There are a series of steps that take place to allow a print job to be completed. Understanding these steps and their significance will help you solve problems you encounter. These steps are as follows:
Administrator creates a print share on a print server.
Client system connects to the share.
Client system creates a print job.
Client system sends job to the print share.
Print server receives, spools, and modifies the print job.
Print server sends job to the printer.
Printer interprets the job and prints it.
Administrator creates a print share on print server
This makes the printer available to the network. Necessary drivers are stored on the server for distribution to clients and the print server waits to receive jobs to be produced by the printer.
If this step is not completed properly, users might be unable to connect to the printer on the server, despite installing the printer properly.
Client system connects to the share
Using any of the Windows 2000 techniques, such as Point and Print, the Add Printer wizard, or finding the printer in My Network Places, the client connects to the printer. If necessary, appropriate drivers are downloaded to the clients computer and information about the printer is recorded.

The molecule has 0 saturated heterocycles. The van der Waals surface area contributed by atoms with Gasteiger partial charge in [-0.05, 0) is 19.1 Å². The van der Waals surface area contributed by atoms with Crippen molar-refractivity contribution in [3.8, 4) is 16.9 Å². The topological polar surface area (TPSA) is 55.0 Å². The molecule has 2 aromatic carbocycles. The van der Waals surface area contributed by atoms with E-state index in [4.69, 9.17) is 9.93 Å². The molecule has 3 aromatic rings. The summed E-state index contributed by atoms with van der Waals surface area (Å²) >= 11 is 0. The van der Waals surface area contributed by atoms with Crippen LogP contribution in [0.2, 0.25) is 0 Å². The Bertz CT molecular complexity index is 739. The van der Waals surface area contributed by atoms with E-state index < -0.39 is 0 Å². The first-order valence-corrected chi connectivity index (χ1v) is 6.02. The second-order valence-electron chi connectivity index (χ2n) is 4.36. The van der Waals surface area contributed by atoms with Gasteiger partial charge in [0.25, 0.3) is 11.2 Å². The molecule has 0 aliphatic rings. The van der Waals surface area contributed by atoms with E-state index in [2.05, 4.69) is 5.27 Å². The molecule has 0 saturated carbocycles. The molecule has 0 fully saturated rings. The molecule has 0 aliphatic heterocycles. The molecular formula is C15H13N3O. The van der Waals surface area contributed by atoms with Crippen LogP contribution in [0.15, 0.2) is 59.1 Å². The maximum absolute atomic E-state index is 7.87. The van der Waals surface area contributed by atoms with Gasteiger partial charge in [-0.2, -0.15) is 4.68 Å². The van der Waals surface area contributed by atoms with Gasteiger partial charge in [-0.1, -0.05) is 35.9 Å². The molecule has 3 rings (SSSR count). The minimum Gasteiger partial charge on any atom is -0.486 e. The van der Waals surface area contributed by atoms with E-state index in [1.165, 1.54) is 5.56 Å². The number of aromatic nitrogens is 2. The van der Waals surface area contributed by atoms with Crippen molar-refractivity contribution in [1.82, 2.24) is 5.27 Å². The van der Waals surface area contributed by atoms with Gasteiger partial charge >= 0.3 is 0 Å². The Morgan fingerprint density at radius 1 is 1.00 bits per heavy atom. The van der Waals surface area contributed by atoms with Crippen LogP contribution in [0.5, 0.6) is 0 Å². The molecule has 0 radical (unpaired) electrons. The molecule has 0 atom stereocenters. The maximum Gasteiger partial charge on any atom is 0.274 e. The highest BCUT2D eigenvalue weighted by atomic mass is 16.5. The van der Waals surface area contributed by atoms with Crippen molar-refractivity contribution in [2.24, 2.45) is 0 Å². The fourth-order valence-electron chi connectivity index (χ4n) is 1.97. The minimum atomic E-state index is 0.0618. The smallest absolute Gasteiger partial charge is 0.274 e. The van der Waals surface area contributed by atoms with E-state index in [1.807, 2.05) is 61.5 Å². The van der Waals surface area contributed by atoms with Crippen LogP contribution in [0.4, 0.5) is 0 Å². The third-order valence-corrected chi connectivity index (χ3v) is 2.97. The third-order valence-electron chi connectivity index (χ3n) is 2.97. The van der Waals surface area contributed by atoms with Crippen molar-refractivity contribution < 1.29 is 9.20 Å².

If this step is not completed properly, the user might not locate the printer you want in the list of available printers.
Client system creates a print job
Users initiate this process by choosing to print a document. If the printer drivers are not available on the users computer, the GDI cannot properly create the print job.
Client system sends job to the print share
A network connection between client and print server must be available.
Print server receives, spools, and modifies the print job
The print server must have enough space to accommodate print jobs.
Print server sends job to the printer
Proper port or language monitor must be available for printer type. Network connection between print server and printer must be working.
Printer interprets the job and prints it
The printer must be turned on, online, connected to the network, and functioning properly.